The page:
Cover Your Face!

I had planned not to reveal these until giving them out on race day. But with the new CDC recommendations, and with me having a box full of suitable face covers I thought I should at least share these out to those who already paid for them!

My goal is to get these mailed out to all registered participants of the (currently postponed) 2020 Banana Slug Backyard Ultra so they will hopefully arrive before the original race date of April 18.

Enjoy your spring training in whatever way you can while respecting local restrictions! Stay home, and save lives!

April 2020 Race is Postponed

As is already the case for so many other events, the 2020 Banana Slug Backyard Ultra originally scheduled for April 18 is now officially postponed.

Yesterday, the Oregon State Parks and Recreation Department announced that it would be closing all state parks start March 23 and through at least until May 8. The state park has informed me that the permit previously obtained for the race is now cancelled.

Of course, I'm sad about that. I've been looking forward to meeting you all and seeing what happens when you push yourselves to new personal limits. And I have some fun surprises planned that I've been excited to share with you. It will be hard to have to wait for that.

More significantly, during this time of social distancing, my daily run is really the only time I've consistently been leaving the house, (not counting the occasional search-and-rescue callout like the one this morning). For me, still being able to get outdoors and go for a run is a psychological lifeline. I'd be in a much worse state if I couldn't do that. And I was hoping that this race could extend such lifeline for the relatively small group that is registered. It pains me that that's not going to happen anytime soon.

At the same time, this cancellation is a relatively tiny thing compared to what many others are having to sacrifice at this time. And it's the accumulation of many small sacrifices that we are counting on to have a large impact on society as a whole. So I have to believe that this is worth it.

Our race will still happen in the future. It's impossible to predict at this time when that might be. But I'm hoping that we can find a time that will work for everyone that is already signed up. I will defer all registrations until the new date, and work things out with any individuals who cannot attend.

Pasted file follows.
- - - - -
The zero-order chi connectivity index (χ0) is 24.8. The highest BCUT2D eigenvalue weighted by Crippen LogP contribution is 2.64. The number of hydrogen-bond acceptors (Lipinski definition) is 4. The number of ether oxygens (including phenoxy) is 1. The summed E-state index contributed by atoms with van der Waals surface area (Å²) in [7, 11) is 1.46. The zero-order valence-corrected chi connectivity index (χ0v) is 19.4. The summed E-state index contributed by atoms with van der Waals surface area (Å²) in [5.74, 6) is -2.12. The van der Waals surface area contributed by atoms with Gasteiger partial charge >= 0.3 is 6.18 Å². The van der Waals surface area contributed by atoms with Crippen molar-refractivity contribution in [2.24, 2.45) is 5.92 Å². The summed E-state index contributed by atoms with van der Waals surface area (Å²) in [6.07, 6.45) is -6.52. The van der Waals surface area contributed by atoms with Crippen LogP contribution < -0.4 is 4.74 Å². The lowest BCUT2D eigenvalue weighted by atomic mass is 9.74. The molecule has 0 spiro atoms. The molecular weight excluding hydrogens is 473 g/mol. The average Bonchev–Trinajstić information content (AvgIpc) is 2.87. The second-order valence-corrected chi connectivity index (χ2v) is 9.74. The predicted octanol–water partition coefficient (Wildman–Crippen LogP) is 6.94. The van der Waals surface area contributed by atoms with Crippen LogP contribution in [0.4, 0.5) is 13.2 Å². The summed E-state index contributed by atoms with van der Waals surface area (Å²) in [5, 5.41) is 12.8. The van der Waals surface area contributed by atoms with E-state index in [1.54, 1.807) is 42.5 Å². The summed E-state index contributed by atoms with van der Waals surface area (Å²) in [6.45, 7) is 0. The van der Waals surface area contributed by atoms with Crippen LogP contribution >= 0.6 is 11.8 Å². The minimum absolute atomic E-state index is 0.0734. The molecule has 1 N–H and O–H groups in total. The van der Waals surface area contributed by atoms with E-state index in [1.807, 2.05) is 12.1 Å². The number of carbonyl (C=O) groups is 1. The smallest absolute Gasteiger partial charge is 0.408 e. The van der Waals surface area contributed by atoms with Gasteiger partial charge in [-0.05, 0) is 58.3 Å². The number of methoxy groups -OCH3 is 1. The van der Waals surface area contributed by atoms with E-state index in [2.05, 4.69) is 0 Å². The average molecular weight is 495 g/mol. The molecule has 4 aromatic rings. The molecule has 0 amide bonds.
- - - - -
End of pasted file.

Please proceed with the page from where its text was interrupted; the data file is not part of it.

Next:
All registered runners have my contact information. So please reach out to me with any concerns or with any ideas you have. I would love to face this postponement with some creativity and together make the most out of it that we can!

Thank you all for your patience. Stay well, wash your hands, listen to the CDC, and try, try, try to not touch your face!

Sincerely,
-Carl Worth

Registration Closed

Today, the Centers for Disease Control and Prevention (CDC) published updated guidelines for community events. These guidelines recommend canceling or postponing in-person events scheduled within the next 8 weeks that consist of 50 people or more.

We take the recommendations of the CDC very seriously. There are currently 30 runners registered for the Banana Slug Backyard Ultra, which is obviously less than 50. But this number doesn't include the following classes of people expected at the event:

If every runner (on average) brings even just one additional member to the race (as support crew or spectator) the event will already exceed the maximum size recommended by the CDC, (even before allowing for the volunteers needed to conduct the race).

So we are currently discussing, (together with the runners themselves via email), exactly what this new recommendation will mean.

For now, we have made one immediate change which is to close registration on the website, limiting registrants to the current 30. We apologize for any inconvenience this unexpected change may cause.

The website does still allow interested runners to provide their names and email addresses to be added to a waitlist to be used if registration reopens in the future.

Thank you for your support as we continue to act in the best interest of public health during this emergency.

-Carl Worth

Is the Race Still On?

At this point, nobody needs me to tell them that we are in the middle of a pandemic. Here in Oregon, K-12 schools are closed through the end of the month, and all gatherings of over 250 people are canceled for the next four weeks. Hopefully, these and other "social distancing" measures can slow the rate of the virus spread so that more disruptive measures are not required.

As race director of the Banana Slug Backyard Ultra, I feel an obligation to consider the safety of the community as a whole as well as the safety of the participants in my event. At the same time, I don't want to react out of a position of fear nor be more disruptive than would be helpful.

I'm committed to following the guidance of experts, and I'm seeking out as much information as I can to decide any changes necessary for the race. Yesterday, I met with the director of Champoeg State Park, (who has been leading the cancelation of several events). Based on the size (~30 participants) and nature (outdoor race) of the event, he has left the permit in place so that the race can proceed.